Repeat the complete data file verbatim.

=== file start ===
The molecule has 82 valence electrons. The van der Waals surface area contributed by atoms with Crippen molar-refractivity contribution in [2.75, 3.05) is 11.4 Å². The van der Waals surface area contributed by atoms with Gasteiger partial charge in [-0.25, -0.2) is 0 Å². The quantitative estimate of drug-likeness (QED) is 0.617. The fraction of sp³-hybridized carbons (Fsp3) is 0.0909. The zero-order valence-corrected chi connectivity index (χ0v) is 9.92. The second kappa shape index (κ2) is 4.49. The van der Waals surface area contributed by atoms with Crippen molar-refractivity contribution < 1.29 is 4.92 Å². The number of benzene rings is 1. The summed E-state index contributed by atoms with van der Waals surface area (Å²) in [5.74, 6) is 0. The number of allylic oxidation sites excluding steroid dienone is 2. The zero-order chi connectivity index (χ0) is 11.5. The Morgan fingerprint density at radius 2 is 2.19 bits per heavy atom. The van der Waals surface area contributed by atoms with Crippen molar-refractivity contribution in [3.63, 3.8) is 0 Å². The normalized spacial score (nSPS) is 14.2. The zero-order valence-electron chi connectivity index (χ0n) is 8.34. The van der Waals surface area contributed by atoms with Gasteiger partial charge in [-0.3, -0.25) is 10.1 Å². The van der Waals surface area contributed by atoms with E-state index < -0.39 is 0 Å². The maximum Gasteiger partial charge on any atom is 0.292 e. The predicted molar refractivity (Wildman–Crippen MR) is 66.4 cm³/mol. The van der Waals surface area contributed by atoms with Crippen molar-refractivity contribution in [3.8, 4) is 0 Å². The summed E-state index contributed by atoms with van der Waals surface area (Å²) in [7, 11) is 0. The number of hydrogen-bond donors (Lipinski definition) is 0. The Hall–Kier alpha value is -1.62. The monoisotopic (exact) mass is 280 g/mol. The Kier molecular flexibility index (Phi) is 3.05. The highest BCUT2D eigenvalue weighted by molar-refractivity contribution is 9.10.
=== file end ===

The molecule has 82 valence electrons. The van der Waals surface area contributed by atoms with Crippen molar-refractivity contribution in [2.75, 3.05) is 11.4 Å². The van der Waals surface area contributed by atoms with Gasteiger partial charge in [-0.25, -0.2) is 0 Å². The quantitative estimate of drug-likeness (QED) is 0.617. The fraction of sp³-hybridized carbons (Fsp3) is 0.0909. The zero-order valence-corrected chi connectivity index (χ0v) is 9.92. The second kappa shape index (κ2) is 4.49. The van der Waals surface area contributed by atoms with Crippen molar-refractivity contribution < 1.29 is 4.92 Å². The number of benzene rings is 1. The summed E-state index contributed by atoms with van der Waals surface area (Å²) in [5.74, 6) is 0. The number of allylic oxidation sites excluding steroid dienone is 2. The zero-order chi connectivity index (χ0) is 11.5. The Morgan fingerprint density at radius 2 is 2.19 bits per heavy atom. The van der Waals surface area contributed by atoms with Crippen molar-refractivity contribution in [3.63, 3.8) is 0 Å². The normalized spacial score (nSPS) is 14.2. The zero-order valence-electron chi connectivity index (χ0n) is 8.34. The van der Waals surface area contributed by atoms with Gasteiger partial charge in [-0.3, -0.25) is 10.1 Å². The van der Waals surface area contributed by atoms with E-state index < -0.39 is 0 Å². The maximum Gasteiger partial charge on any atom is 0.292 e. The predicted molar refractivity (Wildman–Crippen MR) is 66.4 cm³/mol. The van der Waals surface area contributed by atoms with Crippen molar-refractivity contribution in [3.8, 4) is 0 Å². The summed E-state index contributed by atoms with van der Waals surface area (Å²) in [7, 11) is 0. The number of hydrogen-bond donors (Lipinski definition) is 0. The Hall–Kier alpha value is -1.62. The monoisotopic (exact) mass is 280 g/mol. The Kier molecular flexibility index (Phi) is 3.05. The highest BCUT2D eigenvalue weighted by molar-refractivity contribution is 9.10.